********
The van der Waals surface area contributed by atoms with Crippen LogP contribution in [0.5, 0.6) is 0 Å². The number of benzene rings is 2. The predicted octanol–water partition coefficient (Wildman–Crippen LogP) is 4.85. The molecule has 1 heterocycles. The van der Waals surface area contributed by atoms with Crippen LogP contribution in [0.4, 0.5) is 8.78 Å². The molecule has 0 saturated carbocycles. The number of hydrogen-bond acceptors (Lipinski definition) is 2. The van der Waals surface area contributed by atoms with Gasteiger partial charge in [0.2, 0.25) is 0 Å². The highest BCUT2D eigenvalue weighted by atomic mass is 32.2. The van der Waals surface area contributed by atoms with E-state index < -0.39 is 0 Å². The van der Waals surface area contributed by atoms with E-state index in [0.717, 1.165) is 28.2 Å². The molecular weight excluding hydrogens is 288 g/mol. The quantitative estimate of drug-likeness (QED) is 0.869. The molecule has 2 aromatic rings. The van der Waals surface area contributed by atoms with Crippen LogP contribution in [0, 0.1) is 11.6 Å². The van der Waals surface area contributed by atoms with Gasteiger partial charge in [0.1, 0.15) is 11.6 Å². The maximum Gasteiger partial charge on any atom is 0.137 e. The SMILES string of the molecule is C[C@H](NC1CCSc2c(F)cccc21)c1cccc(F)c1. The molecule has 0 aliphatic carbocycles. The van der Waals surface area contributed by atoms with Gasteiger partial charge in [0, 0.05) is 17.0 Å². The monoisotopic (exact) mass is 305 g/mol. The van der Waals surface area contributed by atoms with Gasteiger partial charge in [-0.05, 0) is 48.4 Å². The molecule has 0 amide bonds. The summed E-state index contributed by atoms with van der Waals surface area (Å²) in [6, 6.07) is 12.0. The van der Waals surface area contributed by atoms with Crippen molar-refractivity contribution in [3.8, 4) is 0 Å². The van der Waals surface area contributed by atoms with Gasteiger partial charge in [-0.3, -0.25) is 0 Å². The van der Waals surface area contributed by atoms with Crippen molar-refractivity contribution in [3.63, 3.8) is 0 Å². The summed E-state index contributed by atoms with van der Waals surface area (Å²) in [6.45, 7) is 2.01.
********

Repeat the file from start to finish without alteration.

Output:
The van der Waals surface area contributed by atoms with Crippen LogP contribution in [0.5, 0.6) is 0 Å². The number of benzene rings is 2. The predicted octanol–water partition coefficient (Wildman–Crippen LogP) is 4.85. The molecule has 1 heterocycles. The van der Waals surface area contributed by atoms with Crippen LogP contribution in [0.4, 0.5) is 8.78 Å². The molecule has 0 saturated carbocycles. The number of hydrogen-bond acceptors (Lipinski definition) is 2. The van der Waals surface area contributed by atoms with Gasteiger partial charge in [0.2, 0.25) is 0 Å². The highest BCUT2D eigenvalue weighted by atomic mass is 32.2. The van der Waals surface area contributed by atoms with E-state index < -0.39 is 0 Å². The van der Waals surface area contributed by atoms with E-state index in [0.717, 1.165) is 28.2 Å². The molecular weight excluding hydrogens is 288 g/mol. The quantitative estimate of drug-likeness (QED) is 0.869. The molecule has 2 aromatic rings. The van der Waals surface area contributed by atoms with Crippen LogP contribution in [0, 0.1) is 11.6 Å². The van der Waals surface area contributed by atoms with Gasteiger partial charge in [0.1, 0.15) is 11.6 Å². The maximum Gasteiger partial charge on any atom is 0.137 e. The SMILES string of the molecule is C[C@H](NC1CCSc2c(F)cccc21)c1cccc(F)c1. The molecule has 0 aliphatic carbocycles. The van der Waals surface area contributed by atoms with Gasteiger partial charge in [0, 0.05) is 17.0 Å². The monoisotopic (exact) mass is 305 g/mol. The van der Waals surface area contributed by atoms with Gasteiger partial charge in [-0.05, 0) is 48.4 Å². The molecule has 0 amide bonds. The summed E-state index contributed by atoms with van der Waals surface area (Å²) in [6, 6.07) is 12.0. The van der Waals surface area contributed by atoms with Crippen molar-refractivity contribution in [3.8, 4) is 0 Å². The van der Waals surface area contributed by atoms with Gasteiger partial charge in [-0.3, -0.25) is 0 Å². The van der Waals surface area contributed by atoms with Crippen molar-refractivity contribution in [3.63, 3.8) is 0 Å². The summed E-state index contributed by atoms with van der Waals surface area (Å²) in [6.45, 7) is 2.01.